Spring – Film Review – The London Economic
Spring

Spring – Film Review

By Sam Inglis @24fpsUK  24fps.org.uk 

The horror genre has always been one for hybrids, both in terms of what it depicts and how it uses generic convention. The thing is, combining two ideas that work in isolation, interesting as the concept may be, doesn’t always lead to a third great thing. That seems to be what has happened with Spring. You have to applaud the daring and originality of the concept; filtering Before Sunrise through a Cronenbergian monster movie is an intriguing idea, but in the hands of writer/co-director Justin Benson and co-director Aaron Moorhead the execution is less satisfying than the concept.

After his mother dies Evan (Lou Taylor Pucci), aimless and wanted after a bar fight, decides to use his inheritance and gets on a plane to Italy. There he meets and falls for Louise (Nadia Hilker), but their romance is complicated when it turns out that she is more than the beautiful woman she appears to be.

Spring holds its cards close to its chest for the first hour, not even hinting at the genre of the film it becomes. For a while it simply follows Evan; home from the bar after his mother’s funeral and then to Italy, where he meets two boorish Brits who take him on a booze fuelled road trip. This is all pretty engaging, because it allows us some time to get to know Evan and because Lou Taylor Pucci makes him amusing and enjoyable company. The same can not be said of the Brits, Tom and Sam, who are cliché irritants. That said, this perhaps no bad thing, because by the time Evan meets Louise we’re as ready as he is for things to switch gears, and they do, into a rather endearing, if not unfamiliar, getting to know you romance.

The body horror movie Spring eventually becomes (and if you think that’s a spoiler we need to have a chat about the term Cronenbergian) needs this slow burn approach to work, but it’s a mixed bag. Charming as Evan is and gorgeous and interesting as Louise is, for the third act to work you have to believe that there is deep, deep love between them. I never felt that. You can see a connection between them, both sexual and as people, but that’s different and given the stakes of the ending my lack of belief in the depth of their relationship became a near fatal problem.

On the plus side the performances are strong. Pucci believably charms Nadia Hilker’s Louise and she, even before we know the true scale of things, is someone you can buy into any guy falling pretty hard and fast for. The script in their early scenes together is light and fun (their first meeting, which ends with both of them a little confused, is especially amusing) and you warm to them as a couple. Then, when the film springs its surprise which, besides its echoes of Cronenberg, nods more than a few times in the direction of Zulawski’s Possession it does turn your head and change the direction of the film.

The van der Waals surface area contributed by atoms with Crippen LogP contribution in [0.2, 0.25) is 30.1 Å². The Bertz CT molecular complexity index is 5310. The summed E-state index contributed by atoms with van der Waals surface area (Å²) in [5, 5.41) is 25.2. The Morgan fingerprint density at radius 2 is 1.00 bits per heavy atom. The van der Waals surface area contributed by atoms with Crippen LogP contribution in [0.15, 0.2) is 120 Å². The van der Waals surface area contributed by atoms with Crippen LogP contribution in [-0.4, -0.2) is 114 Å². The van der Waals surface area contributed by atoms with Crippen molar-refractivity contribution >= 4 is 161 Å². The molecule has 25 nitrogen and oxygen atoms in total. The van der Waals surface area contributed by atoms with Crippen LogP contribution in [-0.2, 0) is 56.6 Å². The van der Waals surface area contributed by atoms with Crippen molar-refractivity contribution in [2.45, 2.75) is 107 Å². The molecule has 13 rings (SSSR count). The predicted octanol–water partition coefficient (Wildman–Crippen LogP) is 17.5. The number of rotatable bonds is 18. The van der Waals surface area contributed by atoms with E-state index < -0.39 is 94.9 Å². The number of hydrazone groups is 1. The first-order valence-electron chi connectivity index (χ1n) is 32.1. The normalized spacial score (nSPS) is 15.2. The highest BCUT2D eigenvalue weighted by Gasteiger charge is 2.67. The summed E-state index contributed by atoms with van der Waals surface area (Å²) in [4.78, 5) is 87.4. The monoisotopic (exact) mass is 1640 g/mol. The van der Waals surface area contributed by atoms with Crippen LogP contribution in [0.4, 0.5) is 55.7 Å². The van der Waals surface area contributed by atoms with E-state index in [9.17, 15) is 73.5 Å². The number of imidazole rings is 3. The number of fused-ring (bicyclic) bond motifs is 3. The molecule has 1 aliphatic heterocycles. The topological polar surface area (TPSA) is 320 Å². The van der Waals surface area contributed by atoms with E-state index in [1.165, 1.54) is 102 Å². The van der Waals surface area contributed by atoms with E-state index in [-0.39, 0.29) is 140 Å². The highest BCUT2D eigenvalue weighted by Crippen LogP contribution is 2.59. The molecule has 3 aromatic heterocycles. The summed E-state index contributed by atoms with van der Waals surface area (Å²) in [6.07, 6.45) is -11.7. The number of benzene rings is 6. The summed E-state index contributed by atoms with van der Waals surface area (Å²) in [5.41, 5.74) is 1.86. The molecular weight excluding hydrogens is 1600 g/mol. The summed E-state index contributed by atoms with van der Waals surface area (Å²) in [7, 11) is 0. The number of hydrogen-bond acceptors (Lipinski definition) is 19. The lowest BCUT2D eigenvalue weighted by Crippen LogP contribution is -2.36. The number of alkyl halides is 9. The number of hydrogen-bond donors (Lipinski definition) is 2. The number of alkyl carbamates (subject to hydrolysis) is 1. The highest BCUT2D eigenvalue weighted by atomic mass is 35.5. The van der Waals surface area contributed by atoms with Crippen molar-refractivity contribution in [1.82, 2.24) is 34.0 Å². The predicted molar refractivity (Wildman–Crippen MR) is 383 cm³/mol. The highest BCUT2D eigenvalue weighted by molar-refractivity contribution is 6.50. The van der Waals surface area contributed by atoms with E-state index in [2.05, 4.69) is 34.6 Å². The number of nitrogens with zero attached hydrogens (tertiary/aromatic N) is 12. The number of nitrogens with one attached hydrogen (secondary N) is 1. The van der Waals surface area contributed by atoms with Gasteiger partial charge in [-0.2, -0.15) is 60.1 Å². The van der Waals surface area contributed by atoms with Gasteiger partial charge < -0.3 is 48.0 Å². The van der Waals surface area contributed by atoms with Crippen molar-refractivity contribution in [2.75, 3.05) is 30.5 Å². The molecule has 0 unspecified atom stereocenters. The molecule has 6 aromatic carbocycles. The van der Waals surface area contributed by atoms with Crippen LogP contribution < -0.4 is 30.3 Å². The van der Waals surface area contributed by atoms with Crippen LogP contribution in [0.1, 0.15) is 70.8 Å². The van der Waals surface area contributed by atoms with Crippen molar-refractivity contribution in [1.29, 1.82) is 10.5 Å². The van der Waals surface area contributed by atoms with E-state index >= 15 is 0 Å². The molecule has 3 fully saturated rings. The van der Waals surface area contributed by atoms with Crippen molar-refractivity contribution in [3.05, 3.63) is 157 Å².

Sadly, the third act never quite delivered on this promise for me. The interplay between Evan and Louise is all too often reduced to Louise expositing at him. Yes, it’s important to establish certain rules, but spending so much time on raw exposition so late on over explains things, saps the film’s momentum, and leads to the very problem that means that the film’s final shot lands, at least for me, with a bit of a thud.

There is much to like here. Benson and Moorehead deliver main characters worth investing in, who both have actual personalities. They steal liberally, but they steal with taste and manage to put a spin on their influences rather than just paying homage. There is some striking imagery here too, especially in the transformation sequences. It’s just a shame that, after holding two seemingly disparate ideas together for an hour they can’t balance them for the last third of the film. That said, Spring remains an interesting and original piece of work and it’s worth checking out. We’ll be seeing Benson and Moorehead again, and I for one will be keeping an eye out for them.

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